African acts pull out of Celtic Connections over visa 'hassle and stress'

Donald Shaw says the visa problems faced by African acts have undermined the festival's long-held 'internationalism.'
Donald Shaw says the visa problems faced by African acts have undermined the festival's long-held 'internationalism.'
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Organisers of Glasgow’s Celtic Connections festival have hit out after being forced to scrap headline shows by world music stars due to problems securing visas for them.

Two leading African acts pulled out just six weeks before its programme launch in protest at the red tape they were confronted with.

Musicians Mohsen Amini, Catherine Tinney and Claire Hastings launched the 2019 Celtic Connections programme at the King's Theatre, a brand new venue for the event.

Musicians Mohsen Amini, Catherine Tinney and Claire Hastings launched the 2019 Celtic Connections programme at the King's Theatre, a brand new venue for the event.

Donald Shaw, the musician in charge of the event, which celebrates its 25th anniversary in 2019, said they had decided the “hassle and stress” of trying to secure permission to enter the UK was not worth it.

The withdrawal of the acts, from Mali and Senegal, has emerged months after Mr Shaw warned the festival may have to become less international in future over concerns Brexit would create a financial and logistical “nightmare.”

Shaw has previously had to scale back his programme due to the plunging value of sterling since the EU vote.

Celtic Connections has been hit months after the Edinburgh International Book Festival revealed up to a dozen authors had faced prolonged problems. Director Nick Barley warned the “humiliating” process – including demands to provide bank statements and birth certificates, and undergo biometric tests – would deter artists from visiting the UK in future.

Mr Shaw said: “We had two quite large world music acts who I had pencilled in to perform that both pulled out about six weeks ago due to the hassle and stress of the visa application process.

“It wasn’t that they’d been turned down, it was what was being asked of them to get the visas. They felt they were being asked for sensitive information and were being asked to travel to another city to try to get a visa that may not be approved. They just felt it wasn’t worth the grief. The application process was made so difficult for them they decided not to persevere.

“These are top-class musicians who have been travelling around the world for 20 years. Britain now has a very solidly-locked gate, certainly in terms of African visas.

“The whole thing undermines us as a Scottish festival with an international outlook. We always looked to embrace an internationalist programme. Anything that restricts that is disappointing. I don’t see any good reason for it.”

It undermines us as a Scottish festival with an international outlook. We always looked to embrace an internationalist programme. Anything that restricts that is disappointing. I don’t see any good reason for it.”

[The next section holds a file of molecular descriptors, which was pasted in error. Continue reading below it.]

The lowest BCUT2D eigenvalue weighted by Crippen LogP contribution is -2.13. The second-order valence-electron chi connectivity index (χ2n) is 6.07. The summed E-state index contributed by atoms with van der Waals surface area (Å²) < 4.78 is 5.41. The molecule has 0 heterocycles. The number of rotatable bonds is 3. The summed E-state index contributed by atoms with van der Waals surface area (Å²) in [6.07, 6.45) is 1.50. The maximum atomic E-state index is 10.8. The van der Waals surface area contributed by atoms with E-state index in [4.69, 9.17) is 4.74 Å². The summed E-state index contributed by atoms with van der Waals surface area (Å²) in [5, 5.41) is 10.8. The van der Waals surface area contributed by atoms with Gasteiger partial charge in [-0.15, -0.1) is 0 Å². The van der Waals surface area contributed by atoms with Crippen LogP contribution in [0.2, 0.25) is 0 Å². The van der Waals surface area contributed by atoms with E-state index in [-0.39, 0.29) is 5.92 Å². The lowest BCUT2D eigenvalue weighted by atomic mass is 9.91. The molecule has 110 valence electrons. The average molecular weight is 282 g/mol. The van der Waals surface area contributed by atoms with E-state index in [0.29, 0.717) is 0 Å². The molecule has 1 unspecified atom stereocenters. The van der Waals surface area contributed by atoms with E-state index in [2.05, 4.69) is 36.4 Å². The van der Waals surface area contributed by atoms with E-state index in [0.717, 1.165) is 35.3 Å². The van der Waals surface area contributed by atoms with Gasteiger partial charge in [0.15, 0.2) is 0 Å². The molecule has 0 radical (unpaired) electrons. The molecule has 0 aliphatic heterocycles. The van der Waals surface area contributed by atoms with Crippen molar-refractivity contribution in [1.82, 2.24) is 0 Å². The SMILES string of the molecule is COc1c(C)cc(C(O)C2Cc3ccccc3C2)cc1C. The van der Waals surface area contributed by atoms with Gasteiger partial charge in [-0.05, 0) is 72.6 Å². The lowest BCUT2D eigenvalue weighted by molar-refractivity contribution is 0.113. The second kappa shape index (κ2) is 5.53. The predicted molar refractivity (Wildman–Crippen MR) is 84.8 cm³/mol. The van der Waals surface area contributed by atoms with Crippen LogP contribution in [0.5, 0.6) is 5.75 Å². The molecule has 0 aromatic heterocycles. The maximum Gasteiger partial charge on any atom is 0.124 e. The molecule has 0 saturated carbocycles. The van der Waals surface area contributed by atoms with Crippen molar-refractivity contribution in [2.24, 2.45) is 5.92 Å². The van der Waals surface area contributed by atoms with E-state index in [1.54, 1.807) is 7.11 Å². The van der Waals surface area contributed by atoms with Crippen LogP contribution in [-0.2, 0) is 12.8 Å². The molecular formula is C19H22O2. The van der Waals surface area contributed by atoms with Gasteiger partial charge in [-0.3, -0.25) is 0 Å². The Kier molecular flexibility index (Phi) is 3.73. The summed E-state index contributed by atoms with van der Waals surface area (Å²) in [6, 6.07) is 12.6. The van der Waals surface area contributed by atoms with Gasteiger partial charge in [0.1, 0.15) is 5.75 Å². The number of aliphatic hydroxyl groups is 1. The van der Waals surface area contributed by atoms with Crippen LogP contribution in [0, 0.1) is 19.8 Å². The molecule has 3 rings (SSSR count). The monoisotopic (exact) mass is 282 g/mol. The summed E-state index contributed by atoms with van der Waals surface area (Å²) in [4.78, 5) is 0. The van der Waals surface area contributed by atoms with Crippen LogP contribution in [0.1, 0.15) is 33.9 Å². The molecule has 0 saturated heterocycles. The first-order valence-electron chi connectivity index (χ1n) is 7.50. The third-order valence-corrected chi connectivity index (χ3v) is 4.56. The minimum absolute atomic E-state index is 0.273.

Among the acts appearing at next year’s festival are 1960s American rock singer Ronnie Spector, lead singer with The Ronettes, and Paul Weller, the former frontman of The Jam and The Style Council.

Weller will appear in a night honouring John Martyn a decade after his death, which will feature the Glasgow-born singer’s long-time collaborator Danny Thompson and former bandmates Alan Thomson, Foster Paterson and Arran Ahmun.

Two tribute shows will honour the victims of the Iolaire disaster off the coast of Lewis weeks after the centenary of the tragedy, including one inspired by the actions of John Finlay MacLeod, who saved dozens of lives after swimming ashore with a rope from the stricken vessel.

The festival will be expanding for the first time to the King’s Theatre and Glasgow University’s Queen Margaret Union after losing one of its most popular venues, the O2 ABC, in this year’s Glasgow School of Art fire.

The festival will stage its first videogame-themed event to recreate the soundtrack to a new version of The Bard’s Tale, a live concert version of the Disney-Pixar film Brave will get a world premiere and its Scottish composer, Patrick Doyle, will join forces with the BBC SSO for a 65th birthday show. Indie-rocker KT Tunstall will be among those performing in a 50th anniversary celebration of The Beatles’ Abbey Road album.

FESTIVAL HIGHLIGHTS

Karine Polwart and Kris Drever with the SCO, King’s Theatre: Two of Scotland’s leading singer-songwriters launch the new venue.

The Strange Undoing of Prudencia Hart, Piping Centre: A revival for one of the National Theatre of Scotland’s biggest hits.

Amiina, Saint Luke’s: The Icelandic band best known for their work with Sigur Rós make their Celtic Connections debut.

Niteworks, Barrowland Ballroom: Skye’s groundbreaking dance music outfit take over Glasgow’s famous dance hall.

Loudon Wainwright: Royal Concert Hall: The American folk favourite will be drawing on his 26-album back catalogue.

McGonagall’s Chronicles, Tron Theatre: The life of William Topaz McGonagall, the Dundonian known as the world’s worst poet, is brought to the stage.

Rhiannon Giddens, Royal Concert Hall: The former Carolina Chocolate Drops singer teams up with Scottish Opera’s orchestra.